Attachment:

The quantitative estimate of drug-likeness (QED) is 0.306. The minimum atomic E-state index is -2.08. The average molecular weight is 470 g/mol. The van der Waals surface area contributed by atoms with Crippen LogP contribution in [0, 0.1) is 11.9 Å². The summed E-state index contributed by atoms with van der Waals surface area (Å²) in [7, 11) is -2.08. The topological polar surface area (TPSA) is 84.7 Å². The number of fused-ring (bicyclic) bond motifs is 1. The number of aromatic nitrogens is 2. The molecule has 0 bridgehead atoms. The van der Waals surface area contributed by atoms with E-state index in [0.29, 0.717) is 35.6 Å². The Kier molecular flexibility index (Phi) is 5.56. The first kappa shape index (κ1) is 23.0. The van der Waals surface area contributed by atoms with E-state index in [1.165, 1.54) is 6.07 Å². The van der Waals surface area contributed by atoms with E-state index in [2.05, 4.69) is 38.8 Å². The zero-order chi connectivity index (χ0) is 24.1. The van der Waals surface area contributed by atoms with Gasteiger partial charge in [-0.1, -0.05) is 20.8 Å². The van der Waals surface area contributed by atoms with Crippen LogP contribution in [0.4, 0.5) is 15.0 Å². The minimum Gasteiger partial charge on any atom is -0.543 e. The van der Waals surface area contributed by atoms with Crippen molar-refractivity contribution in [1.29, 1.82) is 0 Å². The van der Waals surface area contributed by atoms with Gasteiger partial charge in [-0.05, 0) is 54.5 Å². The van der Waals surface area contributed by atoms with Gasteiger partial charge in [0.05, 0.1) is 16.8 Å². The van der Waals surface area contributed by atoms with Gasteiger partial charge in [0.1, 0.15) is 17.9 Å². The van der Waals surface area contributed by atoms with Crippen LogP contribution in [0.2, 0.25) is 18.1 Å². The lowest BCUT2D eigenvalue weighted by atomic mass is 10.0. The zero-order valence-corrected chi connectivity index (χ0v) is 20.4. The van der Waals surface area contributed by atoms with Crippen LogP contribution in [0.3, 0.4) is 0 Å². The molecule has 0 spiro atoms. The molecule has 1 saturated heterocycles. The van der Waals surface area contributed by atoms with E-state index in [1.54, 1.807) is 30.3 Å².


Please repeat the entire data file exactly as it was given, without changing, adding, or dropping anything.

The quantitative estimate of drug-likeness (QED) is 0.306. The minimum atomic E-state index is -2.08. The average molecular weight is 470 g/mol. The van der Waals surface area contributed by atoms with Crippen LogP contribution in [0, 0.1) is 11.9 Å². The summed E-state index contributed by atoms with van der Waals surface area (Å²) in [7, 11) is -2.08. The topological polar surface area (TPSA) is 84.7 Å². The number of fused-ring (bicyclic) bond motifs is 1. The number of aromatic nitrogens is 2. The molecule has 0 bridgehead atoms. The van der Waals surface area contributed by atoms with E-state index in [0.29, 0.717) is 35.6 Å². The Kier molecular flexibility index (Phi) is 5.56. The first kappa shape index (κ1) is 23.0. The van der Waals surface area contributed by atoms with E-state index in [1.165, 1.54) is 6.07 Å². The van der Waals surface area contributed by atoms with E-state index in [2.05, 4.69) is 38.8 Å². The zero-order chi connectivity index (χ0) is 24.1. The van der Waals surface area contributed by atoms with Gasteiger partial charge in [-0.1, -0.05) is 20.8 Å². The van der Waals surface area contributed by atoms with Crippen LogP contribution in [0.4, 0.5) is 15.0 Å². The minimum Gasteiger partial charge on any atom is -0.543 e. The van der Waals surface area contributed by atoms with Crippen molar-refractivity contribution in [1.29, 1.82) is 0 Å². The van der Waals surface area contributed by atoms with Gasteiger partial charge in [-0.05, 0) is 54.5 Å². The van der Waals surface area contributed by atoms with Gasteiger partial charge in [0.05, 0.1) is 16.8 Å². The van der Waals surface area contributed by atoms with Gasteiger partial charge in [0.1, 0.15) is 17.9 Å². The van der Waals surface area contributed by atoms with Crippen LogP contribution in [0.2, 0.25) is 18.1 Å². The lowest BCUT2D eigenvalue weighted by atomic mass is 10.0. The zero-order valence-corrected chi connectivity index (χ0v) is 20.4. The van der Waals surface area contributed by atoms with Crippen LogP contribution in [0.3, 0.4) is 0 Å². The molecule has 0 spiro atoms. The molecule has 1 saturated heterocycles. The van der Waals surface area contributed by atoms with E-state index in [1.54, 1.807) is 30.3 Å².